Critics of the MBA rankings, and there are many of them, point out that they typically only measure what is easy to count – things like post-MBA salaries, GMAT scores and the percentage of international students and faculty. The over-reliance on self-reported data is also called into question, and the absence of any meaningful indicators for teaching quality, personal development, or the impact of the alumni network.

Rankings at least have the merit of providing potential applicants with certain data that would otherwise be unavailable. Given, though, that the methodology of each ranking is subjective in its choice of criteria, and that the difference between a school ranked 25th or 35th is probably not that great, the results should never be the most influential factor when identifying the right school for you. "Factors such as location, costs, alumni networks, faculty research, course length, career progression upon completing the MBA, salaries secured, and so on are useful dimensions to look at," says Prof. Chandrashekaran.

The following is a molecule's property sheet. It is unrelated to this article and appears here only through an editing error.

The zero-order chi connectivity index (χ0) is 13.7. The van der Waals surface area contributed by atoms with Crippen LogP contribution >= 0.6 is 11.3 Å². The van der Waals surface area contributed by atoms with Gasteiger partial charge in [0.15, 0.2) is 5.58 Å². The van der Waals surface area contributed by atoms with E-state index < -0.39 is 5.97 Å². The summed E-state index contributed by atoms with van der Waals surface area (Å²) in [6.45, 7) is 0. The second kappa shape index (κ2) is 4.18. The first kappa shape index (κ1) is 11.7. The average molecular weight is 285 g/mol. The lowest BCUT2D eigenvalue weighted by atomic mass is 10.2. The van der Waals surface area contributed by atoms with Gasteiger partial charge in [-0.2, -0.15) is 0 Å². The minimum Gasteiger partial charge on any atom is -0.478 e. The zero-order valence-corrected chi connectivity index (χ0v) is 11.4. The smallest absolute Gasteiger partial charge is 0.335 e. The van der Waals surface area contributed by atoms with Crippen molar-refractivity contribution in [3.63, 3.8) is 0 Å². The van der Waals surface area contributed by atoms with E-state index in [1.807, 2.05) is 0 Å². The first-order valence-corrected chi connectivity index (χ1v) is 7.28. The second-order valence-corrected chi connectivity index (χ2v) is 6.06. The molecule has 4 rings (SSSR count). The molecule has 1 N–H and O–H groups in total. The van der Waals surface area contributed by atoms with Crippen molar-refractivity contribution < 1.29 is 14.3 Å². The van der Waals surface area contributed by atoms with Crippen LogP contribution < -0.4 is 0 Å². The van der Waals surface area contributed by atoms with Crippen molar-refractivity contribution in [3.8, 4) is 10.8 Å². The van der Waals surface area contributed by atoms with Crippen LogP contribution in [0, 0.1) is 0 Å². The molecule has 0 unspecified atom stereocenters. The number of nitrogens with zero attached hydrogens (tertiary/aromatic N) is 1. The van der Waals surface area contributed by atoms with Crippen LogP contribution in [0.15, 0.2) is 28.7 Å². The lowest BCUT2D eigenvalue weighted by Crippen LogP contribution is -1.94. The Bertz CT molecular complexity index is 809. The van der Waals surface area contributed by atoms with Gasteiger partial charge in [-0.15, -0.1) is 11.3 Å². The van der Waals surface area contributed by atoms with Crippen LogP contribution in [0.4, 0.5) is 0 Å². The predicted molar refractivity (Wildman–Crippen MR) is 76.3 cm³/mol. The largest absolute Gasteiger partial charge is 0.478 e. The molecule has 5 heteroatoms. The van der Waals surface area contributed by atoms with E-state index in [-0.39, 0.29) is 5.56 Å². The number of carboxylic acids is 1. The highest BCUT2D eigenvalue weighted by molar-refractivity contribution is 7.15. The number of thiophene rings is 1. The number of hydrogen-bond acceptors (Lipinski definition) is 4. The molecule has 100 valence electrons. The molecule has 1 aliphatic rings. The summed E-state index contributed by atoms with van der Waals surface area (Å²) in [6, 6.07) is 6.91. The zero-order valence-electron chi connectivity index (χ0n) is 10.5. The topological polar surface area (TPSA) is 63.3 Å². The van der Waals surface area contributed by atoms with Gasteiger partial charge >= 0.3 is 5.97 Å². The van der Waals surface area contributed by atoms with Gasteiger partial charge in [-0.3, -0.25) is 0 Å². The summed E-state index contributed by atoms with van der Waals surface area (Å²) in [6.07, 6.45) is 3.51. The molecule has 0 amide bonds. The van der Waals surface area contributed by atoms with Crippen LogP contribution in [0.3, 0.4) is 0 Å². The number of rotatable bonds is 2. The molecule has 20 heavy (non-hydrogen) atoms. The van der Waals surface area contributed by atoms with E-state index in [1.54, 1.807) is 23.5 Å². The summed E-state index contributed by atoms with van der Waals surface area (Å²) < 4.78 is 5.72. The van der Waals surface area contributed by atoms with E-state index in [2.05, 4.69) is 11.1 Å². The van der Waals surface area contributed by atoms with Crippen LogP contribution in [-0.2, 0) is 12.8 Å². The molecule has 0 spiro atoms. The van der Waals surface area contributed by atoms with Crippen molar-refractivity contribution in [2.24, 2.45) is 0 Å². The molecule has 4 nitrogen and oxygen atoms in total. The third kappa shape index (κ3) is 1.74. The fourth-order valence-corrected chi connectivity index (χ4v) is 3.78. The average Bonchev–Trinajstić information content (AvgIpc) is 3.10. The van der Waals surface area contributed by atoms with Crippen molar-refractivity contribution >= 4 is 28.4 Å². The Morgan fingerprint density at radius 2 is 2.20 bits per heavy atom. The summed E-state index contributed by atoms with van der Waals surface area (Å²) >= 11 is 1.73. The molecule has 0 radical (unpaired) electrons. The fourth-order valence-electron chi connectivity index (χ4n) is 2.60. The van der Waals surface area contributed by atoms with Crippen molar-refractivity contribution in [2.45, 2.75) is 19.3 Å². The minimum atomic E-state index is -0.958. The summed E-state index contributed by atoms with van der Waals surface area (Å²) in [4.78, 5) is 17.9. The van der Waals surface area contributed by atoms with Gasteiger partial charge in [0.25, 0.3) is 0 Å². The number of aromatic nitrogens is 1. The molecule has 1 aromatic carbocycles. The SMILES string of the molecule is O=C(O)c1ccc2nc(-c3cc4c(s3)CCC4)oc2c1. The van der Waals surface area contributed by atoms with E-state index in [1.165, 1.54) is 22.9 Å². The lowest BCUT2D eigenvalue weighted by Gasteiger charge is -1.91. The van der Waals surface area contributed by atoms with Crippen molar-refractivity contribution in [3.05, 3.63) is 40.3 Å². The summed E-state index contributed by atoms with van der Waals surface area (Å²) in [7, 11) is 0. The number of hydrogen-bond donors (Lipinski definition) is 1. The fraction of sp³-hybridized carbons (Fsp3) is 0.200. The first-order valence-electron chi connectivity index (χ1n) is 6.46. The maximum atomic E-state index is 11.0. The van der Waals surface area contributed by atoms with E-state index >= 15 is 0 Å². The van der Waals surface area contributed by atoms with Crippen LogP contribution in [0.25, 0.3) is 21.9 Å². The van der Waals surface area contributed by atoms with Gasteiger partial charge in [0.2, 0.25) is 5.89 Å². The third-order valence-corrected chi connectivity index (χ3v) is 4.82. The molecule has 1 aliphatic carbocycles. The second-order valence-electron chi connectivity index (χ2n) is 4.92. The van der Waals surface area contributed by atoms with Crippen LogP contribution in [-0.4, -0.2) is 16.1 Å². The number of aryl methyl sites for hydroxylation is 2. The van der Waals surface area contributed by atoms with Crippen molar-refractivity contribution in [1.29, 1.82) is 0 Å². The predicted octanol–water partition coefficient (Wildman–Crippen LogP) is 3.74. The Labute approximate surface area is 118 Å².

As Peter Todd explains, there is no 'best' business school in the world, but there may be a 'best' business school for each individual. "Rankings measure a variety of things, and are a useful tool for candidates, but they are only one component of many to ensure the best fit. A school's approach to teaching, the blend of classmates, and a management education that ensures career development and prepares students to do right in the world are all part of the bigger picture."